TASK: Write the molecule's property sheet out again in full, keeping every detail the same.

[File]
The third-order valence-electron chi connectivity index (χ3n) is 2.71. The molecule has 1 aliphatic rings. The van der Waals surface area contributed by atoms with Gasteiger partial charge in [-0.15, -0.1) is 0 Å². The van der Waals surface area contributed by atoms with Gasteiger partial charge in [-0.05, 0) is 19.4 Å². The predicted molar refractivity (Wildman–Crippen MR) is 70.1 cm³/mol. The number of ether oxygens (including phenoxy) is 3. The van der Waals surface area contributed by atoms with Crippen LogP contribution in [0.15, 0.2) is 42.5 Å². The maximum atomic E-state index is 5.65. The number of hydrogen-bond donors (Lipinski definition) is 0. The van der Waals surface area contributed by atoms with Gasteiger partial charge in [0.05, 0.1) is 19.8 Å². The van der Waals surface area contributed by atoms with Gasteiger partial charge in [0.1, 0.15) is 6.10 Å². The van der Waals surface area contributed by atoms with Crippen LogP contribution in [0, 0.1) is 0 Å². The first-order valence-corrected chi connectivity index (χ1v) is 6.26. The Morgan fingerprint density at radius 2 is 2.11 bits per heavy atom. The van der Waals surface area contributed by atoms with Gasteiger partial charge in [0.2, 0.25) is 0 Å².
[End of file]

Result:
The third-order valence-electron chi connectivity index (χ3n) is 2.71. The molecule has 1 aliphatic rings. The van der Waals surface area contributed by atoms with Gasteiger partial charge in [-0.15, -0.1) is 0 Å². The van der Waals surface area contributed by atoms with Gasteiger partial charge in [-0.05, 0) is 19.4 Å². The predicted molar refractivity (Wildman–Crippen MR) is 70.1 cm³/mol. The number of ether oxygens (including phenoxy) is 3. The van der Waals surface area contributed by atoms with Crippen LogP contribution in [0.15, 0.2) is 42.5 Å². The maximum atomic E-state index is 5.65. The number of hydrogen-bond donors (Lipinski definition) is 0. The van der Waals surface area contributed by atoms with Gasteiger partial charge in [0.05, 0.1) is 19.8 Å². The van der Waals surface area contributed by atoms with Gasteiger partial charge in [0.1, 0.15) is 6.10 Å². The van der Waals surface area contributed by atoms with Crippen LogP contribution in [0, 0.1) is 0 Å². The first-order valence-corrected chi connectivity index (χ1v) is 6.26. The Morgan fingerprint density at radius 2 is 2.11 bits per heavy atom. The van der Waals surface area contributed by atoms with Gasteiger partial charge in [0.2, 0.25) is 0 Å².